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Haswell Guide: Thermal Profile, Power Limit, "Safe Voltage" (vs. Ivy Bridge)

post #1 of 3
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Taken from Intel publicly available datasheets.

Source Material:

Haswell:
http://www.intel.com/content/dam/www/public/us/en/documents/datasheets/4th-gen-core-family-desktop-vol-1-datasheet.pdf
http://hwbot.org/news/9347_intel_haswell_overclocking_fully_disclosed_theory_for_core_i7_4770k/

Ivy Bridge:
http://www.intel.com/content/dam/www/public/us/en/documents/design-guides/3rd-gen-core-lga1155-socket-guide.pdf
http://www.intel.com/content/dam/www/public/us/en/documents/datasheets/3rd-gen-core-desktop-vol-1-datasheet.pdf

Thermal Profile:

What it is: Applying heaters (thermal test vehicles) to the die to simulate processor activity (cores, uncore, etc) and measuring with temperature probes the heat at different points in the chip. It's a lot more complex/precise test than this one line explanation implies, with the "instruction manual" spanning hundreds of slides for each product generation.

Ivy Bridge: T_case (deg. C) = .29 * power (W) + 45.1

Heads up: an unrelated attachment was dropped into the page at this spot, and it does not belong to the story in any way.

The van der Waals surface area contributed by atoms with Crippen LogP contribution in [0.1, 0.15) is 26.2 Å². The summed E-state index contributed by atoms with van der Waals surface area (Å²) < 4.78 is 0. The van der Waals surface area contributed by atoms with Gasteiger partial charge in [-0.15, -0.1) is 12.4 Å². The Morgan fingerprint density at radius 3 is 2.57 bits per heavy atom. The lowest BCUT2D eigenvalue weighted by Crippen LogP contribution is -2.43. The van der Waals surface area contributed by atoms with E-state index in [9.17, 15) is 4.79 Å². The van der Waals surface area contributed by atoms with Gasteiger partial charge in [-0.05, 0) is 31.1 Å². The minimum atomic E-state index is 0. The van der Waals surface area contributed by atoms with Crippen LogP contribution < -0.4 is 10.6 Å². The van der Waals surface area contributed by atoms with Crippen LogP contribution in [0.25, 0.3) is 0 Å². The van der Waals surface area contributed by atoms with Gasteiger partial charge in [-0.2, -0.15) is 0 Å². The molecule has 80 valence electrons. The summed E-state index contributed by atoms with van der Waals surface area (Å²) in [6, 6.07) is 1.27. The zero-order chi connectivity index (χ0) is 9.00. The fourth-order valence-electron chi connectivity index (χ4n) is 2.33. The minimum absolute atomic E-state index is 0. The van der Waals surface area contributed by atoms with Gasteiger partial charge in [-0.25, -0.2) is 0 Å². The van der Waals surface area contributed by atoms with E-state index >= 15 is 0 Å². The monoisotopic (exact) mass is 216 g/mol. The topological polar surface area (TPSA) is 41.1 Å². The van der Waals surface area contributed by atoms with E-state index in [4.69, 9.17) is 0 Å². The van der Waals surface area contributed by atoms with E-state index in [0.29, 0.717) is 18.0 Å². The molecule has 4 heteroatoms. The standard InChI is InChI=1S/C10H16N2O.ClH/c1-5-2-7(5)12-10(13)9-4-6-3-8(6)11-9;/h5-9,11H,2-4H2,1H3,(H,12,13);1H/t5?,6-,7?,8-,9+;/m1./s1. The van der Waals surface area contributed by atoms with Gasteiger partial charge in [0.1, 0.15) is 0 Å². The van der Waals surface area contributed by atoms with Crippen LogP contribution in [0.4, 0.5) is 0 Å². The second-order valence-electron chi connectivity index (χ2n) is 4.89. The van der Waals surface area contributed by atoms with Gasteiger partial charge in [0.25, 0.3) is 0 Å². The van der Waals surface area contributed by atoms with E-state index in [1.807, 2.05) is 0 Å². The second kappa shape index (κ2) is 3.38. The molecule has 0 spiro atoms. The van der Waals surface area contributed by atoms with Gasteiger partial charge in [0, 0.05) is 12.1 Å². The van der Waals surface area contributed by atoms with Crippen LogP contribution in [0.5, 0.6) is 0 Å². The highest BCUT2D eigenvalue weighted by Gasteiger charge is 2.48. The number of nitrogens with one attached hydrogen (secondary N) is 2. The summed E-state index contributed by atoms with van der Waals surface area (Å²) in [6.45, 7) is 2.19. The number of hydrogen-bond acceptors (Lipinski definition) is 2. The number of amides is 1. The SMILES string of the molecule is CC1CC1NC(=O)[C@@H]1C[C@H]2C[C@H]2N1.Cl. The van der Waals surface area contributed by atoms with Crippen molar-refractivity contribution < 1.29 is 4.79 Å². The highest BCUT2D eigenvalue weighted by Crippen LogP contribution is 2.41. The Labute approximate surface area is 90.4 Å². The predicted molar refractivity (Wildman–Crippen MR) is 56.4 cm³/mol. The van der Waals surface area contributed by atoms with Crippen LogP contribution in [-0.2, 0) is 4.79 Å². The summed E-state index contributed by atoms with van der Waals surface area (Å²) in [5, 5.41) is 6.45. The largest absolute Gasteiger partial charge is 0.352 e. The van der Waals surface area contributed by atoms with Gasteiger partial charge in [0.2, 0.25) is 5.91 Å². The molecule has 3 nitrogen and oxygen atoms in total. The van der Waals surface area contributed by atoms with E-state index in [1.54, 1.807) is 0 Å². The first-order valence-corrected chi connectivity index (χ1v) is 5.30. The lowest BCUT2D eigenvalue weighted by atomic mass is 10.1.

Haswell: T_case (deg. C)= .33 * power (W) + 45.0


What this means: at the same wattage of power consumed by the chip, Haswell will be hotter than Ivy Bridge (.33 vs .29)

Power limit:

What is it: The power limit for the cihp based on Intel specs (for turbo boost). BIOSes are allowed to override this value. This is diffierent than the maximum operating temperature of the chip (thermal throttling). There is also a current limit specified, which seems to be more important than voltage limit.

Ivy Bridge (77W package):

(Core) Voltage Limit: 1.52V
Power Limit: Unspecified
Current Limit: 112A


Haswell (84W package):

(Core) Voltage Limit: 2V (IDF 2013)
Power Limit: 153W
Current Limit: 95A


Voltage Limit (calculate) = 153 / 95 = 1.61V


What this means: In theory, Haswell has a higher safe voltage than Ivy (1.61 vs. 1.52).
Edited by dr/owned - 6/4/13 at 12:06am
post #2 of 3
Nice find
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post #3 of 3
If that's the same data sheet that's been around for ages, that 1.52V is the highest VID the chip has a code for. It has no bearing on the "safe" voltage, which Intel has never specified.

And I don't think I'd put my faith in figuring the max voltage by calculating it from the max current and max wattage limits. I don't think Intel specifies them with that in mind. For example, do those limits include power draw from the iGPU?
Edited by Forceman - 6/18/13 at 1:06am
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